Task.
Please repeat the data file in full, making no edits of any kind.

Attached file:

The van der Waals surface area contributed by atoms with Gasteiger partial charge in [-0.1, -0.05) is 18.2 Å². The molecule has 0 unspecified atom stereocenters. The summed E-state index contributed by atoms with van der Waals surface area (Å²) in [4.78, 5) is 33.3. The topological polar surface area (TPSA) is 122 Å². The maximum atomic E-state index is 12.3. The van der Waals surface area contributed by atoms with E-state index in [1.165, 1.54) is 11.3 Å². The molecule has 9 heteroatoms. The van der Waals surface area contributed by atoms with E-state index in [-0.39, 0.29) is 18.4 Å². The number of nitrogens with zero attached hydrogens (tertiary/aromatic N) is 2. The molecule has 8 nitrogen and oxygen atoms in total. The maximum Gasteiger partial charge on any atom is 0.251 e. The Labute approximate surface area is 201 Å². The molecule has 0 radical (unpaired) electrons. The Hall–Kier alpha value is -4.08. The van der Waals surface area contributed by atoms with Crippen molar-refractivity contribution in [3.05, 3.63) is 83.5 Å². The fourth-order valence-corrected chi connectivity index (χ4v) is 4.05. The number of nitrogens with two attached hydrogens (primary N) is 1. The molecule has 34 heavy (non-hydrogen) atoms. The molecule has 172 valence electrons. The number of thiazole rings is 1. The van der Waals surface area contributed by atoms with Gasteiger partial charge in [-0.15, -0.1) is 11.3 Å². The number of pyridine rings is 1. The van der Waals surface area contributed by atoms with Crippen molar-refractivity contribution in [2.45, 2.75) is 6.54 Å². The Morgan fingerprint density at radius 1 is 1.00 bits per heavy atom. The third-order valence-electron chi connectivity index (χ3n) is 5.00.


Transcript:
The van der Waals surface area contributed by atoms with Gasteiger partial charge in [-0.1, -0.05) is 18.2 Å². The molecule has 0 unspecified atom stereocenters. The summed E-state index contributed by atoms with van der Waals surface area (Å²) in [4.78, 5) is 33.3. The topological polar surface area (TPSA) is 122 Å². The maximum atomic E-state index is 12.3. The van der Waals surface area contributed by atoms with E-state index in [1.165, 1.54) is 11.3 Å². The molecule has 9 heteroatoms. The van der Waals surface area contributed by atoms with E-state index in [-0.39, 0.29) is 18.4 Å². The number of nitrogens with zero attached hydrogens (tertiary/aromatic N) is 2. The molecule has 8 nitrogen and oxygen atoms in total. The maximum Gasteiger partial charge on any atom is 0.251 e. The Labute approximate surface area is 201 Å². The molecule has 0 radical (unpaired) electrons. The Hall–Kier alpha value is -4.08. The van der Waals surface area contributed by atoms with Crippen molar-refractivity contribution in [3.05, 3.63) is 83.5 Å². The fourth-order valence-corrected chi connectivity index (χ4v) is 4.05. The number of nitrogens with two attached hydrogens (primary N) is 1. The molecule has 34 heavy (non-hydrogen) atoms. The molecule has 172 valence electrons. The number of thiazole rings is 1. The van der Waals surface area contributed by atoms with Gasteiger partial charge in [-0.15, -0.1) is 11.3 Å². The number of pyridine rings is 1. The van der Waals surface area contributed by atoms with Crippen molar-refractivity contribution in [2.45, 2.75) is 6.54 Å². The Morgan fingerprint density at radius 1 is 1.00 bits per heavy atom. The third-order valence-electron chi connectivity index (χ3n) is 5.00.